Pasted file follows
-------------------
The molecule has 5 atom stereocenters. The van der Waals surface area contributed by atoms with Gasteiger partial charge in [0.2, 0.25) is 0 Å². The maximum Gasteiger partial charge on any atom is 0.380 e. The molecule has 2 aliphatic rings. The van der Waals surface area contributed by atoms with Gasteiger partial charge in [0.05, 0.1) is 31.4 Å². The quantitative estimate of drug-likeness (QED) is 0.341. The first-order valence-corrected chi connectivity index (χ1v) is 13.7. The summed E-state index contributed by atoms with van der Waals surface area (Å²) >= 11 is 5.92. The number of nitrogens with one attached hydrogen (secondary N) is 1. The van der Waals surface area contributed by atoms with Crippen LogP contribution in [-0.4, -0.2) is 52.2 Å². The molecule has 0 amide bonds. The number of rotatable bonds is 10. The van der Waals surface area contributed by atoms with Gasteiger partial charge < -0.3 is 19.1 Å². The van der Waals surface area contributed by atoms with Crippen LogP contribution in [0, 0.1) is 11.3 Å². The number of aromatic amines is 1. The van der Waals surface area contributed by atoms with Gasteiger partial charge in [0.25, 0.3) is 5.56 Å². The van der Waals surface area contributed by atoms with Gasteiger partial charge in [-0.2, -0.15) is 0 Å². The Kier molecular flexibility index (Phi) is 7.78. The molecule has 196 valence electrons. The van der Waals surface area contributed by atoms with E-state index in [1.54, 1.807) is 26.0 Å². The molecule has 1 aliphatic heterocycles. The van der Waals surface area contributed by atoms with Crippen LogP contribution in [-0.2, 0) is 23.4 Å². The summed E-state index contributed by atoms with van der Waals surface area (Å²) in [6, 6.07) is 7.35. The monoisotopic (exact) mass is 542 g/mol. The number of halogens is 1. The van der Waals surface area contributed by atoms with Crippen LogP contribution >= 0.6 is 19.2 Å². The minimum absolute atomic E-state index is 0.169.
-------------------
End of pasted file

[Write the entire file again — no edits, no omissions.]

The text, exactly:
The molecule has 5 atom stereocenters. The van der Waals surface area contributed by atoms with Gasteiger partial charge in [0.2, 0.25) is 0 Å². The maximum Gasteiger partial charge on any atom is 0.380 e. The molecule has 2 aliphatic rings. The van der Waals surface area contributed by atoms with Gasteiger partial charge in [0.05, 0.1) is 31.4 Å². The quantitative estimate of drug-likeness (QED) is 0.341. The first-order valence-corrected chi connectivity index (χ1v) is 13.7. The summed E-state index contributed by atoms with van der Waals surface area (Å²) >= 11 is 5.92. The number of nitrogens with one attached hydrogen (secondary N) is 1. The van der Waals surface area contributed by atoms with Crippen LogP contribution in [-0.4, -0.2) is 52.2 Å². The molecule has 0 amide bonds. The number of rotatable bonds is 10. The van der Waals surface area contributed by atoms with Gasteiger partial charge < -0.3 is 19.1 Å². The van der Waals surface area contributed by atoms with Crippen LogP contribution in [0, 0.1) is 11.3 Å². The number of aromatic amines is 1. The van der Waals surface area contributed by atoms with Gasteiger partial charge in [0.25, 0.3) is 5.56 Å². The van der Waals surface area contributed by atoms with Gasteiger partial charge in [-0.2, -0.15) is 0 Å². The Kier molecular flexibility index (Phi) is 7.78. The molecule has 196 valence electrons. The van der Waals surface area contributed by atoms with E-state index in [1.54, 1.807) is 26.0 Å². The molecule has 1 aliphatic heterocycles. The van der Waals surface area contributed by atoms with Crippen LogP contribution in [-0.2, 0) is 23.4 Å². The summed E-state index contributed by atoms with van der Waals surface area (Å²) in [6, 6.07) is 7.35. The monoisotopic (exact) mass is 542 g/mol. The number of halogens is 1. The van der Waals surface area contributed by atoms with Crippen LogP contribution >= 0.6 is 19.2 Å². The minimum absolute atomic E-state index is 0.169.